"I can't say enough about the two Marine divisions. If I use words like 'brilliant', it would really be an under description of the absolutely superb job that they did in breaching the so-called 'impenetrable barrier'. It was a classic - absolutely classic- military breaching of a very very tough minefield, barbed wire, fire trenches-type barrier." Gen. Norman Schwarzkopf, U. S. Army Commander, Operation Desert Storm, February 1991
Today's Marines remain a vital link in America's fighting forces on land, at sea and in the air. They pride themselves on professionalism, brotherhood, esprit de corps and being "First To Fight". They serve with distinction on the ground and in the air above Iraq and Afghanistan.
"These are my recruits. I will train them to the best of my ability. I will develop them into smartly disciplined, physically fit, basically trained Marines, thoroughly indoctrinated in love of Corps and country. I will demand of them, and demonstrate by my own example, the highest standards of personal conduct, morality, and professional skill."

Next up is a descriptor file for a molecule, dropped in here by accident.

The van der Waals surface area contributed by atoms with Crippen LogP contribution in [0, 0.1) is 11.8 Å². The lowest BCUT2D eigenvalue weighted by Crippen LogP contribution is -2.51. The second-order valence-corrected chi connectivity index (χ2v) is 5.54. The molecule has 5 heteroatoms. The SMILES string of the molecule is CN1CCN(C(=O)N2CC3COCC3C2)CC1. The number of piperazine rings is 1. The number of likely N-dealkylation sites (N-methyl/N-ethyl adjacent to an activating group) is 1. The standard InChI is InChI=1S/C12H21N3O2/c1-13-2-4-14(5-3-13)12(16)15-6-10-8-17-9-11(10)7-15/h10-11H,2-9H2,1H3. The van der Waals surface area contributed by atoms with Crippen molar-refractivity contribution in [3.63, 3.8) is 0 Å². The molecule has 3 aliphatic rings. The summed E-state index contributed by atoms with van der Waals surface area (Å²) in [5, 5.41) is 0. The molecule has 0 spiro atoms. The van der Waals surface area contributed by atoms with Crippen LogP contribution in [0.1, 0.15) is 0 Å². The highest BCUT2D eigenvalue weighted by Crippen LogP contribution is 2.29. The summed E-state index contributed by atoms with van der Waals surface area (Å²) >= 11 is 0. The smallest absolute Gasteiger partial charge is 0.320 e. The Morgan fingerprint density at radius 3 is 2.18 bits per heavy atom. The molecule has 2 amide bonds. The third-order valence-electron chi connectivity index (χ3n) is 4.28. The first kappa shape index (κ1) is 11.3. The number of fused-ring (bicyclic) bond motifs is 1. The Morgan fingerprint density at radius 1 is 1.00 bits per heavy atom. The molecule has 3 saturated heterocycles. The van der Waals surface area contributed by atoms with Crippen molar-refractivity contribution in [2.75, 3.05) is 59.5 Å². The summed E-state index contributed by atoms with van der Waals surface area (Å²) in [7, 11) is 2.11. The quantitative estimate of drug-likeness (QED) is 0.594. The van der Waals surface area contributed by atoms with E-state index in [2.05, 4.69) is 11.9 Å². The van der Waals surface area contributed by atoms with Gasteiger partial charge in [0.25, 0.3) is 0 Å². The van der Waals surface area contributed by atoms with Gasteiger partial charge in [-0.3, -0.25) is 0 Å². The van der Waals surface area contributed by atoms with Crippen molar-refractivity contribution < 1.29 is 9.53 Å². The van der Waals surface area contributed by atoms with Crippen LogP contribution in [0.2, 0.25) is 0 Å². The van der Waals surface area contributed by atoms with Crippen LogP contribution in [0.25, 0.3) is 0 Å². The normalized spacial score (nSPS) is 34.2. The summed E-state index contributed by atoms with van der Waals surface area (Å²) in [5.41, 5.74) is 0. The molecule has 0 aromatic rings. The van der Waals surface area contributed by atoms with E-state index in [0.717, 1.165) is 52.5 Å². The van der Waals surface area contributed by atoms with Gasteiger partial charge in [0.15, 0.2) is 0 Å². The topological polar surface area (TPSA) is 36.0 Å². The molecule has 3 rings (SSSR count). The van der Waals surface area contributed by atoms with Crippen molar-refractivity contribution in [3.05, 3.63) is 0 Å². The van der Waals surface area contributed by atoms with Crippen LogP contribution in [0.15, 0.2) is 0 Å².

"Drill Instructor’s Creed" as it appeared in the Parris Island "Boot" newspaper, Aug. 31, 1956
Posted by Wild Thing at November 10, 2009 04:49 AM
Happy Birthday Marines
"Nearly all of us cried in Nam. None of us whined. Men and women cry. Puppies and spoiled brats whine. " - Captain William Van Zanten, 2nd Bn 4th Marines "The Magnificent Bastards"
With tomorrow being Veteran's Day I want to thank each and every one of you for your service, your loyalty and your support, especially our host. Thank you Chrissie for being here for us.